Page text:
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Thread: Seminar 6th May - The Importance of Tuning for Better Performance

  1. #1
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    Jan 2019
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    Default Seminar 6th May - The Importance of Tuning for Better Performance

    The Importance of Tuning
    for Better Performance
    Monday 6th May 2019 - Arrival 10.30 for 11am - 5pm

    This unique seminar day organised by Hammerwood
    Park, supported by the Finchcocks Charity for Music
    Education and PIANOTEQ, aims to look importance
    tuning plays in the appreciation of musical performance,
    creativity in music and the ability of music to
    The day will be hosted by tuning specialist David
    Pinnegar and will include presentations and
    demonstrations given by professional musicians who
    have experienced creative differences from tuning in
    different ways. These musicians include the international
    renowned pianist and Chopin expert Adolfo Barabino
    and a host of musicians with international performance
    and recording experience.
    The day will include tea/coffee and refreshments, but
    will not include lunch. Please bring your own lunch.
    Tickets for the day are £30 and include access to all
    presentations and performances.
    For further information and ticket sales please contact
    Hammerwood Park on : 01342 850594
    Website :
    Tickets are also available on PayPal at the following
    email :
    Hammerwood Park, Hammerwood, East Grinstead,
    East Sussex, RH19 3QE
    Attached Files Attached Files

  2. #2
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    Feb 2015
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    There are legitimate questions about that?

  3. #3
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    Jan 2019
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    Quote Originally Posted by MarkW View Post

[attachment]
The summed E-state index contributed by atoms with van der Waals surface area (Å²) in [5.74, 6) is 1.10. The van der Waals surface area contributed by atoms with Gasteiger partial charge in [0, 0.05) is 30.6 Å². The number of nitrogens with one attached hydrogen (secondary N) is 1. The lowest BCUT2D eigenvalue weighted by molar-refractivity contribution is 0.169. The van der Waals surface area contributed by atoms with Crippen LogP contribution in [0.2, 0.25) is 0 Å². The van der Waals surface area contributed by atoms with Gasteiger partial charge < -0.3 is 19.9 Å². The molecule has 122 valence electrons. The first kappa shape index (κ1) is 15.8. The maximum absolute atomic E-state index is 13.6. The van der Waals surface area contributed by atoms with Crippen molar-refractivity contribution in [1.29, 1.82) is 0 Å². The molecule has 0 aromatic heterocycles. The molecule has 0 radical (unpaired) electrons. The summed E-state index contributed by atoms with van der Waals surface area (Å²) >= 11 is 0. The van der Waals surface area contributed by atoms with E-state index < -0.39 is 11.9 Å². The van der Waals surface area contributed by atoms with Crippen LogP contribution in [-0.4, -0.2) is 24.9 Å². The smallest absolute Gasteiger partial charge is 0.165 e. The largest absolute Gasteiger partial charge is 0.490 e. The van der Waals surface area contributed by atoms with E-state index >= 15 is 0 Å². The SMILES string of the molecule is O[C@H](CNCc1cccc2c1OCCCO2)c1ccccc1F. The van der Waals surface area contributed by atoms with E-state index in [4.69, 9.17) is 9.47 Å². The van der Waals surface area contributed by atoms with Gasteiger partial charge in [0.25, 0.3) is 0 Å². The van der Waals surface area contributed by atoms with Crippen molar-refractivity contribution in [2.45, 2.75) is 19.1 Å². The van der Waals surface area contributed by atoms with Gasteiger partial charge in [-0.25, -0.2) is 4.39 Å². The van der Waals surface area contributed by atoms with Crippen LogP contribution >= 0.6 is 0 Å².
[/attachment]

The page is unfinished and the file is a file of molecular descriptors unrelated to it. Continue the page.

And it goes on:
There are legitimate questions about that?
    Actually yes.

    For over a century, there has been an interaction between the increasing power of pianos, greater tension on thicker strings, cross stringing with a style of tuning that makes the instrument glisten and shimmer, and in that we are seduced. It sold pianos. But sterilised the music.

    What happened was that the 5th harmonic (two octaves and a third) was brought forward in the sound of post 1870s instruments and Equal Temperament put forward a sharp third which beat shimmeringly against the 5th harmonic, and a 9th harmonic which was very close to the equal tempered three octaves and a tone, giving a metallic glistening. One modern style of tuning stretches the octaves with the result of making the metallic harmonics brighter and resonating more.

    Instead, I go back to the spirit of tuning older instruments, personally known to me a 1802 Stodart, 1819 Broadwood, 1854 Emerich Betsy and an 1859 Broadwood concert grand, all straight strung, which have the 3rd harmonic prominent and very little if any 5th harmonic in the tone.

    When we keep the octave to a 2-1 ratio, strictly and not stretched in the middle register, and put scale notes upon the 3rd harmonic of lower strings, the harmony of the music is enhanced, and the metallic hard sound of the instrument is reduced, less shimmer, so allowing stillness to becalm the sound in many keys, and this gives the music different sounds in different keys, and was why many composers were very particular about which key they composed in.

    So the sound of the piano is changed and improved, it expresses the music better and performers and audiences therethrough have better access to the emotion of the music that the composers built into their soundworld by reason of choice of key. And that soundworld was consciously chosen and intended.

    The seminar will explore this, with top musicians performing, effectively as a masterclass, others wanting to try, live experiments and demonstrations with Pianoteq simulation, curious music lovers, and hopefully piano tuners and technicians interested in expanding the range of things they can offer to musicians who know about it.

    Best wishes

    David P

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